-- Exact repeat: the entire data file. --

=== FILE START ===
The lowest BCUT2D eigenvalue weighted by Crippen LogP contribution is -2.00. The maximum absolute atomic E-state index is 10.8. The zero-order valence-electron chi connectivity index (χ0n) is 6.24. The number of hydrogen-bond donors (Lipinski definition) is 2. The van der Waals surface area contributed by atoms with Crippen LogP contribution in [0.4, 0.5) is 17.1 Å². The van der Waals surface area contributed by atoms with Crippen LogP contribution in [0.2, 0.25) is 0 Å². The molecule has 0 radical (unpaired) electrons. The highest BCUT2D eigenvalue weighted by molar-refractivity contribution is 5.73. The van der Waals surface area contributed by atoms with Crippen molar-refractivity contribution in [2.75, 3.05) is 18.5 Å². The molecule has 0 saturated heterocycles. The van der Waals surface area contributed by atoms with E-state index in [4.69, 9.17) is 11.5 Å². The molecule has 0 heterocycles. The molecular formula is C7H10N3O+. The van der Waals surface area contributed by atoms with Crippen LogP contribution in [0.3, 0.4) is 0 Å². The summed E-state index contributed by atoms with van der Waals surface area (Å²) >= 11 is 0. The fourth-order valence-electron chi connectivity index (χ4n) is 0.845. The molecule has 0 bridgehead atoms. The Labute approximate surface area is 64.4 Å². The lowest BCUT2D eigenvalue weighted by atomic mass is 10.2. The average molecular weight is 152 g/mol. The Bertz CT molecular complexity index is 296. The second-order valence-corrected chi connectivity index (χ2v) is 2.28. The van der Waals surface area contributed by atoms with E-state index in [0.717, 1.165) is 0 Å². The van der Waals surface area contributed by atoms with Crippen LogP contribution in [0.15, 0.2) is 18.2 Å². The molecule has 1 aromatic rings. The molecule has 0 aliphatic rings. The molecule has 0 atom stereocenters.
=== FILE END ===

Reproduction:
The lowest BCUT2D eigenvalue weighted by Crippen LogP contribution is -2.00. The maximum absolute atomic E-state index is 10.8. The zero-order valence-electron chi connectivity index (χ0n) is 6.24. The number of hydrogen-bond donors (Lipinski definition) is 2. The van der Waals surface area contributed by atoms with Crippen LogP contribution in [0.4, 0.5) is 17.1 Å². The van der Waals surface area contributed by atoms with Crippen LogP contribution in [0.2, 0.25) is 0 Å². The molecule has 0 radical (unpaired) electrons. The highest BCUT2D eigenvalue weighted by molar-refractivity contribution is 5.73. The van der Waals surface area contributed by atoms with Crippen molar-refractivity contribution in [2.75, 3.05) is 18.5 Å². The molecule has 0 saturated heterocycles. The van der Waals surface area contributed by atoms with E-state index in [4.69, 9.17) is 11.5 Å². The molecule has 0 heterocycles. The molecular formula is C7H10N3O+. The van der Waals surface area contributed by atoms with Crippen LogP contribution in [0.3, 0.4) is 0 Å². The summed E-state index contributed by atoms with van der Waals surface area (Å²) >= 11 is 0. The fourth-order valence-electron chi connectivity index (χ4n) is 0.845. The molecule has 0 bridgehead atoms. The Labute approximate surface area is 64.4 Å². The lowest BCUT2D eigenvalue weighted by atomic mass is 10.2. The average molecular weight is 152 g/mol. The Bertz CT molecular complexity index is 296. The second-order valence-corrected chi connectivity index (χ2v) is 2.28. The van der Waals surface area contributed by atoms with E-state index in [0.717, 1.165) is 0 Å². The van der Waals surface area contributed by atoms with Crippen LogP contribution in [0.15, 0.2) is 18.2 Å². The molecule has 1 aromatic rings. The molecule has 0 aliphatic rings. The molecule has 0 atom stereocenters.